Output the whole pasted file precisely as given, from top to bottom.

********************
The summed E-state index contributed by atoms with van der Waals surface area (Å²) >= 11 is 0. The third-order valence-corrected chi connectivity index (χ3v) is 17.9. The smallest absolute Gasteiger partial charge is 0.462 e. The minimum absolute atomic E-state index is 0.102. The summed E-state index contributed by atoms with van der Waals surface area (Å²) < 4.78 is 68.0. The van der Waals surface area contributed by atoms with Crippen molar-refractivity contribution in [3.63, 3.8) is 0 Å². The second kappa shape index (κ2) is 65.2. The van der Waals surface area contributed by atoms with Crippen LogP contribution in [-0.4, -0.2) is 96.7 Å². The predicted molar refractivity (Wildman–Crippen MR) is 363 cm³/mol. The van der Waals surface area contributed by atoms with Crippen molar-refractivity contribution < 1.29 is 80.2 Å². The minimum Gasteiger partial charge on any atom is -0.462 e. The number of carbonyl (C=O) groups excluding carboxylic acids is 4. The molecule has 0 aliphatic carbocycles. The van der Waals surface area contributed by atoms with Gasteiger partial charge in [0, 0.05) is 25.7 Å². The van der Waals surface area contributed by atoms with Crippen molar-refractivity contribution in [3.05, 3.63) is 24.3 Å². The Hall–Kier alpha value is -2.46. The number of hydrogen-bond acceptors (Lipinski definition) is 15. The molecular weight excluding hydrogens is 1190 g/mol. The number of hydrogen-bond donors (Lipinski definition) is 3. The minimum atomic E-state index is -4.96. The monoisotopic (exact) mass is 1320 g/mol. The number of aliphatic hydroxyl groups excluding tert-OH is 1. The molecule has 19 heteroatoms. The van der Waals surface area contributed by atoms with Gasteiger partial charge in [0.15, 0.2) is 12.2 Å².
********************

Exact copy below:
The summed E-state index contributed by atoms with van der Waals surface area (Å²) >= 11 is 0. The third-order valence-corrected chi connectivity index (χ3v) is 17.9. The smallest absolute Gasteiger partial charge is 0.462 e. The minimum absolute atomic E-state index is 0.102. The summed E-state index contributed by atoms with van der Waals surface area (Å²) < 4.78 is 68.0. The van der Waals surface area contributed by atoms with Crippen molar-refractivity contribution in [3.63, 3.8) is 0 Å². The second kappa shape index (κ2) is 65.2. The van der Waals surface area contributed by atoms with Crippen LogP contribution in [-0.4, -0.2) is 96.7 Å². The predicted molar refractivity (Wildman–Crippen MR) is 363 cm³/mol. The van der Waals surface area contributed by atoms with Crippen molar-refractivity contribution < 1.29 is 80.2 Å². The minimum Gasteiger partial charge on any atom is -0.462 e. The number of carbonyl (C=O) groups excluding carboxylic acids is 4. The molecule has 0 aliphatic carbocycles. The van der Waals surface area contributed by atoms with Gasteiger partial charge in [0, 0.05) is 25.7 Å². The van der Waals surface area contributed by atoms with Crippen molar-refractivity contribution in [3.05, 3.63) is 24.3 Å². The Hall–Kier alpha value is -2.46. The number of hydrogen-bond acceptors (Lipinski definition) is 15. The molecular weight excluding hydrogens is 1190 g/mol. The number of hydrogen-bond donors (Lipinski definition) is 3. The minimum atomic E-state index is -4.96. The monoisotopic (exact) mass is 1320 g/mol. The number of aliphatic hydroxyl groups excluding tert-OH is 1. The molecule has 19 heteroatoms. The van der Waals surface area contributed by atoms with Gasteiger partial charge in [0.15, 0.2) is 12.2 Å².